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Cobin Memorial Lecture features Michael Tsur

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Michael Tsur, an internationally recognized expert and professor of negotiation, conflict resolution, crisis management and mediation, presented, “Negotiating for Gilad Shalit: From Capture to Release,” sponsored by the Professor David Cobin Memorial Fund of Hamline University School of Law, the Hamline Dispute Resolution Institute and Beth Jacob Congregation on Sunday, July 15, at Sundin Hall on the Hamline University campus in Saint Paul.

Tsur shared his perspective as a professional negotiator on the five-and-a-half-year ordeal of Gilad Shalit, the 19-year-old Israeli soldier kidnapped by Izz ad-Din al-Qassam militants in June 2006, who was returned to Israel in exchange for over 1,000 Palestinian prisoners in October 2011. Tsur addressed the factors that led to the safe release of the young soldier – political factors that existed as a result of Arab Spring.

As a negotiator close to this crisis, Tsur described the process followed by government and security officials. He provided insight into the decisions made and actions taken during the time the young soldier was held by Hamas on the Gaza Strip. Tsur asserted that lessons learned from this crisis can be applied to reduce human costs and wasted assets in future crises.

Tsur’s motto, “The best crisis negotiation is crisis prevention,” undergirds his teaching of negotiation as a professional practice, one based on learned skills, structure and methodology. Tsur, who teaches at Jerusalem’s Hebrew University, Hamline Law and Cardozo School of Law at Yeshiva University, noted that the most important tools for any negotiator are honesty, patience and the capacity to listen.

“In this chaotic reality, we can neither predict or prevent crisis, so what is important is how our decisions in real time will affect the day after,” Tsur said. As a professor and negotiation practitioner, Tsur urged politicians, public and military officials to consult and work with skilled negotiators as crises arise and develop. He maintained that it is never too late to involve a skilled negotiator.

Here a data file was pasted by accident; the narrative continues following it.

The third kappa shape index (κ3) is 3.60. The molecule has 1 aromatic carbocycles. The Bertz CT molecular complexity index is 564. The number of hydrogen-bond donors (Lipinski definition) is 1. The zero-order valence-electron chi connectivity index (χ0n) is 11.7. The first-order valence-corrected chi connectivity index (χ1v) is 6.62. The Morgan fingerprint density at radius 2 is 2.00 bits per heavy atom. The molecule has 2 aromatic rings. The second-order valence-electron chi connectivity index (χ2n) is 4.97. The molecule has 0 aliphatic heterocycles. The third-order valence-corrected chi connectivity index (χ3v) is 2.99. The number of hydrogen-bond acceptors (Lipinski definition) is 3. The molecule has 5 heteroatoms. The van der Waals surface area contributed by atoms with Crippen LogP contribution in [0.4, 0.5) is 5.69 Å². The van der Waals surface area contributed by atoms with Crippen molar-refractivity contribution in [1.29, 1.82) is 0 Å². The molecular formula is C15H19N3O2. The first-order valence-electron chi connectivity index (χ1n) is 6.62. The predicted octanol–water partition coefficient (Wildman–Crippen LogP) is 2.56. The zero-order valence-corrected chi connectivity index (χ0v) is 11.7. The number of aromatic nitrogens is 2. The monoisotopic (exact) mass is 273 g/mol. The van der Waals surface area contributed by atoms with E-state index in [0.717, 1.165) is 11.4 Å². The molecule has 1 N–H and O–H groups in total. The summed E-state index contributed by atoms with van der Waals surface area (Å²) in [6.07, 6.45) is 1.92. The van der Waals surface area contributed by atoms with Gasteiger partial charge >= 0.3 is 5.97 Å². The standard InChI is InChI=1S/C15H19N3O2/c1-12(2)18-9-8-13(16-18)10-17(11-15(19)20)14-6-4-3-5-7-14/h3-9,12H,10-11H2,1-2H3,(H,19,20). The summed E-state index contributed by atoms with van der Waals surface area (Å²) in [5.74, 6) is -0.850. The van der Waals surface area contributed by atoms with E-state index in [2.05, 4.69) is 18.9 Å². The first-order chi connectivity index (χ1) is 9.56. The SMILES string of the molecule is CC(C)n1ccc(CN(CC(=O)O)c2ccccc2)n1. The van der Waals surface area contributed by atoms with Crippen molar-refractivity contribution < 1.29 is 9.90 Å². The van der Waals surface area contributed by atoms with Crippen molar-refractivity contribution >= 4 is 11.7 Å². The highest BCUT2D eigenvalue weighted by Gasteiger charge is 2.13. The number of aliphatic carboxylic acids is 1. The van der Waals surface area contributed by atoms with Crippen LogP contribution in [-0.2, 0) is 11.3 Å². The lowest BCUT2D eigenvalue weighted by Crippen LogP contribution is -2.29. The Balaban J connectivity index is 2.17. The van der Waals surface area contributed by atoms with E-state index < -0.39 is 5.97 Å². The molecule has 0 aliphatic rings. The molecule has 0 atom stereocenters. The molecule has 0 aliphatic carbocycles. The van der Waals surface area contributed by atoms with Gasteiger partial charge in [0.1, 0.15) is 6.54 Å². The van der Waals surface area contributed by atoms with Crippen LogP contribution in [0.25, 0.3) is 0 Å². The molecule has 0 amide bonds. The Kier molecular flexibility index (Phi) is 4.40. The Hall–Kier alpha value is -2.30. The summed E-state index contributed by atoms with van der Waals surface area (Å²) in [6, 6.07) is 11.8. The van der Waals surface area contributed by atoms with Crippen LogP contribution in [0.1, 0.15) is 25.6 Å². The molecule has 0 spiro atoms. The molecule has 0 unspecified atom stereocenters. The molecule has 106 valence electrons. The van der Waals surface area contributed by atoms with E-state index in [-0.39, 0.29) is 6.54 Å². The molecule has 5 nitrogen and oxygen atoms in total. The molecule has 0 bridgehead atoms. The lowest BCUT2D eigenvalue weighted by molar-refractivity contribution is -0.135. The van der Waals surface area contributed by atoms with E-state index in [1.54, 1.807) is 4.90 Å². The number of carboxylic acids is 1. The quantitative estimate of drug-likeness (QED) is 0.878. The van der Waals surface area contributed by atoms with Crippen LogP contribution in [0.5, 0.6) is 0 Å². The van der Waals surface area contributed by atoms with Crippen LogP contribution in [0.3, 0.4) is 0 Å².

The son of a Yemeni mother and German father, Tsur came to his profession having grown up in a Jerusalem neighborhood characterized by contrasts, from secular to extreme religious views, and extremes of poverty and wealth. He became aware of the wide range of contrasting yet legitimate opinions, and he found ways to combine those differing viewpoints. “By listening and asking questions in a respectful and authentic way,” Tsur said, “there is almost always a path to the resolution of differences.”

As a visiting professor of Hamline's Dispute Resolution Institute for the past seven years, Tsur is a member of the Israeli Defense Force Hostage Negotiation Unit. He has extensive experience in high-risk negotiations, including the disengagement/evacuation of settlers from the Gaza Strip under Prime Minister Ariel Sharon in 2005, the stand-off at the Church of the Nativity when it was taken over by Palestinian militants in 2002, and the release of Fox News journalists kidnapped to the Gaza Strip in 2006.

Tsur is the founder and general-director of the Mediation & Conflict Resolution Institute-Jerusalem. Since 2000, he has been an associate director at Consensus, a New York-based consultancy specializing in negotiation, conflict resolution and peace-building. For the last ten years, Tsur has been a member of various international teams in overseeing negotiations, including commercial and business, and cross-cultural challenges. Since 1996, Tsur has been an adjunct professor at the Hebrew University of Jerusalem, teaching in the Law Faculty, the Business school and in the master’s program in public policy. Tsur has garnered years of expertise in resolving emergency situations, ranging from hostage crises to breakdowns in cross-national business negotiations.

Please contact Law Alumni Relations Director Jane Prince at jprince01@hamline.edu or 651-523-2338 with questions or concerns.

Learn more:
Negotiating for Gilad Shalit: From Capture to Release
Invitation (PDF)
Michael Tsur: michaeltsur.com